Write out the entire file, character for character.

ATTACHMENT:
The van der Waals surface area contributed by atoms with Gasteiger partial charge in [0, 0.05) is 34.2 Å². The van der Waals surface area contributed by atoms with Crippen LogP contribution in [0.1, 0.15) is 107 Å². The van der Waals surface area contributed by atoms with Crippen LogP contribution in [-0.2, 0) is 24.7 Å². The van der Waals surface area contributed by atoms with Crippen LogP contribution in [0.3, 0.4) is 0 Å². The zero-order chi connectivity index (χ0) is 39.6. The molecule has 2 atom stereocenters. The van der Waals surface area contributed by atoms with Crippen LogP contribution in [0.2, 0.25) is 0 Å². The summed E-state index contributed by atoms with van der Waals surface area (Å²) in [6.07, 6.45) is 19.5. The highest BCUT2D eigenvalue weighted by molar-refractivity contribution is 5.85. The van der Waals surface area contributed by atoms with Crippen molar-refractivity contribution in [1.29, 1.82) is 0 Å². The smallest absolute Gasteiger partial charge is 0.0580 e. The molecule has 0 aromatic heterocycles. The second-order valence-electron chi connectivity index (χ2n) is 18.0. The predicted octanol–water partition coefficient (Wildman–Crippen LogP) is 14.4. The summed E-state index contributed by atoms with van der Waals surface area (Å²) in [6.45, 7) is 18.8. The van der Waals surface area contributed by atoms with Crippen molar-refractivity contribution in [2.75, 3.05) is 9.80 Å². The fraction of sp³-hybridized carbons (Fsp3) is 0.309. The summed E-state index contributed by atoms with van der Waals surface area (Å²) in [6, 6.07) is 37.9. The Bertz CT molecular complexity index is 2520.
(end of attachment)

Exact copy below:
The van der Waals surface area contributed by atoms with Gasteiger partial charge in [0, 0.05) is 34.2 Å². The van der Waals surface area contributed by atoms with Crippen LogP contribution in [0.1, 0.15) is 107 Å². The van der Waals surface area contributed by atoms with Crippen LogP contribution in [-0.2, 0) is 24.7 Å². The van der Waals surface area contributed by atoms with Crippen LogP contribution in [0.3, 0.4) is 0 Å². The zero-order chi connectivity index (χ0) is 39.6. The molecule has 2 atom stereocenters. The van der Waals surface area contributed by atoms with Crippen LogP contribution in [0.2, 0.25) is 0 Å². The summed E-state index contributed by atoms with van der Waals surface area (Å²) in [6.07, 6.45) is 19.5. The highest BCUT2D eigenvalue weighted by molar-refractivity contribution is 5.85. The van der Waals surface area contributed by atoms with Crippen molar-refractivity contribution in [1.29, 1.82) is 0 Å². The smallest absolute Gasteiger partial charge is 0.0580 e. The molecule has 0 aromatic heterocycles. The second-order valence-electron chi connectivity index (χ2n) is 18.0. The predicted octanol–water partition coefficient (Wildman–Crippen LogP) is 14.4. The summed E-state index contributed by atoms with van der Waals surface area (Å²) in [6.45, 7) is 18.8. The van der Waals surface area contributed by atoms with Crippen molar-refractivity contribution in [2.75, 3.05) is 9.80 Å². The fraction of sp³-hybridized carbons (Fsp3) is 0.309. The summed E-state index contributed by atoms with van der Waals surface area (Å²) in [6, 6.07) is 37.9. The Bertz CT molecular complexity index is 2520.